The various bacterial strains, mutants, and plasmids used in this study are listed in Table 1. Campylobacter strains were routinely grown in Mueller-Hinton (MH) broth (Difco, Detroit, MI) or agar at 42°C with an atmosphere of 5% O2, 10% CO2, and 85% N2. Escherichia coli strains were grown is Luria-Bertani (LB) broth (Difco) or agar at 37°C with shaking at 250 rpm. Media were supplemented with ampicillin (Amp) (100 µg/ml), kanamycin (Km) (50 µg/ml), or chrolamphenicol (Cm) (4 µg/ml for Campylobacter, 20 µg/ml for E. coli) as needed.

PCR

All primers used for PCR are listed in Table 2. PCR amplification was performed in a volume of 100 µl containing 200 µM of each deoxynucleoside triphosphate, 200 nM primers, 2.5 mM MgSO4, 100 ng of template DNA and 5 U of Taq DNA polymerase (Promega, Madison, WI) or pfu Turbo DNA polymerase (Stratagene, La Jolla, CA). Cycling conditions varied depending on the estimated melting temperatures of the primers and the expected size of the products. PCR products were purified with a QIAquick PCR purification kit (QIAGEN, Valencia, CA). For reverse transcriptase PCR (RT-PCR), total RNA was isolated from C. jejuni NCTC 11168 using the RNeasy minikit (QIAGEN). Isolated total RNAs were treated with RNase-free DNase (QIAGEN) to remove contaminating genomic DNA, and this was followed by quantification and qualification of the RNA using a NanoDrop microscale spectrophotometer (NanoDrop Technologies, Wilmington, DE). RT-PCR was conducted using the SuperScript™ III One-Step RT-PCR system with Platinum® Taq DNA Polymerase (Invitrogen, Carlsbad, CA). Cycling conditions for the RT-PCR were as follows: synthesis of cDNA at 50°C for 30 min; denaturation at 94°C for 2 min, followed by 40 cycles of 94°C for 15 s, 55°C for 30 s and 72°C for 2 min 30 s; and a final extension at 72°C for 10 min. The negative control was a RT-PCR mixture with the Taq polymerase (Promega) without the RT step, while the positive control was a reaction with genomic DNA as the template.

Production of rCmeR

Full-length recombinant CmeR was produced in E. coli as described previously [26], [27] with some modifications. Specifically, the two cysteine residues in CmeR (C69 and C166) were replaced by serine using site-directed mutagenesis to increase the stability of purified CmeR. The mutagenesis was performed using the QuikChange II site-directed mutagenesis kit (Stratagene). Complimentary primers CmeRC1-F (5′-GAAATTTTAGATGACATAAGTAAAAAACACTTTCATC) and CmeRC1-R (5′-GATGAAAGTGTTTTTTACTTATGTCATCTAAAATTTC-3′) were used to generate the C69S mutation, while primers CmeRC2-F (5′-CTTGCTGTTCTTTTTAGCACTATGTTAAAAGAACC-3′) and CmeRC2-R (5′-GGTTCTTTTAACATAGTGCTAAAAAGAACAGCAAG-3′) were used to generate the C166S mutation. The reaction was performed in a 50 µl mixture containing 5 µl of 10 × reaction buffer, 50 ng of purified pQE11168CmeR plasmid (cmeR cloned into pQE30) [27], 1 µl of each of the 10 µM primers (CmeRC1-F, CmeRC1-R, CmeRC2-F, and CmeRC2-R), 1 µl of dNTP mix, 1 µl of PfuUltra HF DNA polymerase (2.5 U/µl) and ddH2O. The temperature cycling used for synthesis and amplification started with 1 cycle at 95°C for 30 s and then followed by 18 cycles (95°C for 30 s, 55°C for 1 min, and 68°C for 4 min). The reaction was then cooled on ice for 2 min. In order to digest the parental DNA, 1 µl of the Dpn I restriction enzyme (10 U/µl) was added directly to the amplification reaction, which was then gently mixed and incubated at 37°C for 1 hour. Then, the Dpn I-treated DNA was transformed into competent E. coli JM109 cells. Positive colonies were selected on LB Agar plate containing ampicillin (100 µg/ml). The mutated plasmids were isolated and the desired mutations were confirmed by DNA sequencing. The rCmeR carrying the C69S and C166S changes were produced, purified and used for DNA binding assay as described previously [26].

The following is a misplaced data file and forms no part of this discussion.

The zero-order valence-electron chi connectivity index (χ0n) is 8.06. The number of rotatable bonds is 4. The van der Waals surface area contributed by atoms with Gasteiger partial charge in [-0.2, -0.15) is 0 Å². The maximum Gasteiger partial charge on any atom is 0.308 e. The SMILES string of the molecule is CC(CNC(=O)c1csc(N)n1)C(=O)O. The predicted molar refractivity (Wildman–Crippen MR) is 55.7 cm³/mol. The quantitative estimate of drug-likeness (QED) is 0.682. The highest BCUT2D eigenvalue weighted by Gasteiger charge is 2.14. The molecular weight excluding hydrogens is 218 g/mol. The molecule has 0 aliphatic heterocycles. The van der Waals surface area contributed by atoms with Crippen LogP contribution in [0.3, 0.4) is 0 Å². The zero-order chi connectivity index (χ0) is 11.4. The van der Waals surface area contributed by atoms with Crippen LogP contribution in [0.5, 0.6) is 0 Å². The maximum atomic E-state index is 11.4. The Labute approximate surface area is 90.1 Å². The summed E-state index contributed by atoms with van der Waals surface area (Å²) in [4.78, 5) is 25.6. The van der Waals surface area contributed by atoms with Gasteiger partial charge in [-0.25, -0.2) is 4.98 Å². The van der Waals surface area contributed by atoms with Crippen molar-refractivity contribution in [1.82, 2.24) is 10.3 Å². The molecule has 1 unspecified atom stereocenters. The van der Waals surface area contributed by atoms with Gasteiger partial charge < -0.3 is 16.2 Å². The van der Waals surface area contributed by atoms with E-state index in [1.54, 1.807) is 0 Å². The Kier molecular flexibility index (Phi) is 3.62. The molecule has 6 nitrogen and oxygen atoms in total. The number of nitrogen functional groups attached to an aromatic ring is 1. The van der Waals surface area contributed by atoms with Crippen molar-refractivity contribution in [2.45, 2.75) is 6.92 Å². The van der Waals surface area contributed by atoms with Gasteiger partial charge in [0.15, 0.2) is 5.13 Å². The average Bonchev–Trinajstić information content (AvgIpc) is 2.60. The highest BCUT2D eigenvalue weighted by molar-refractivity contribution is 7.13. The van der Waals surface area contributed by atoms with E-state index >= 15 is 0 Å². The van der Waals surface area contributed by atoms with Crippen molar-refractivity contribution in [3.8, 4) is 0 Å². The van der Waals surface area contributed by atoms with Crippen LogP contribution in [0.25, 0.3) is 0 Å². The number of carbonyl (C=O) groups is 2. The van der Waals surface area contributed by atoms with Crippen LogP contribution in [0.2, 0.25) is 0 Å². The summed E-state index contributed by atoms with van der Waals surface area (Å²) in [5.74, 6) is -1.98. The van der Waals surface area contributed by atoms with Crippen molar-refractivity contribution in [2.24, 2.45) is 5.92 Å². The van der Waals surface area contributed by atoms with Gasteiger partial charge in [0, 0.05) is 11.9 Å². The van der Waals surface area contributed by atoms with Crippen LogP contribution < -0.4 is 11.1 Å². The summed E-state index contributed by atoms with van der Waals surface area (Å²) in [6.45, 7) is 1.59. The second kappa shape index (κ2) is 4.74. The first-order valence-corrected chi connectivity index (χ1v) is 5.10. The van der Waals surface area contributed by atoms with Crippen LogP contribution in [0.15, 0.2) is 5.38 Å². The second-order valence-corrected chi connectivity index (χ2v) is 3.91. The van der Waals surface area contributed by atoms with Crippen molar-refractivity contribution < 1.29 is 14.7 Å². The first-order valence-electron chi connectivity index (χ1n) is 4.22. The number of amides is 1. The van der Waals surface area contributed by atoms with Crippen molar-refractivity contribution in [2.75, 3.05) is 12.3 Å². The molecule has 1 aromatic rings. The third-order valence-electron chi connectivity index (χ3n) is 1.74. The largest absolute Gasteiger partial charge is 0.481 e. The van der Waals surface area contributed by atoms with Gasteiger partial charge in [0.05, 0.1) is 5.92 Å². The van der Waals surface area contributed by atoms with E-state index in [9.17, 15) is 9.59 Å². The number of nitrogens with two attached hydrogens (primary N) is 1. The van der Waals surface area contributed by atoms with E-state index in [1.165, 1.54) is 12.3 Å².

Deletional mutation of cj0089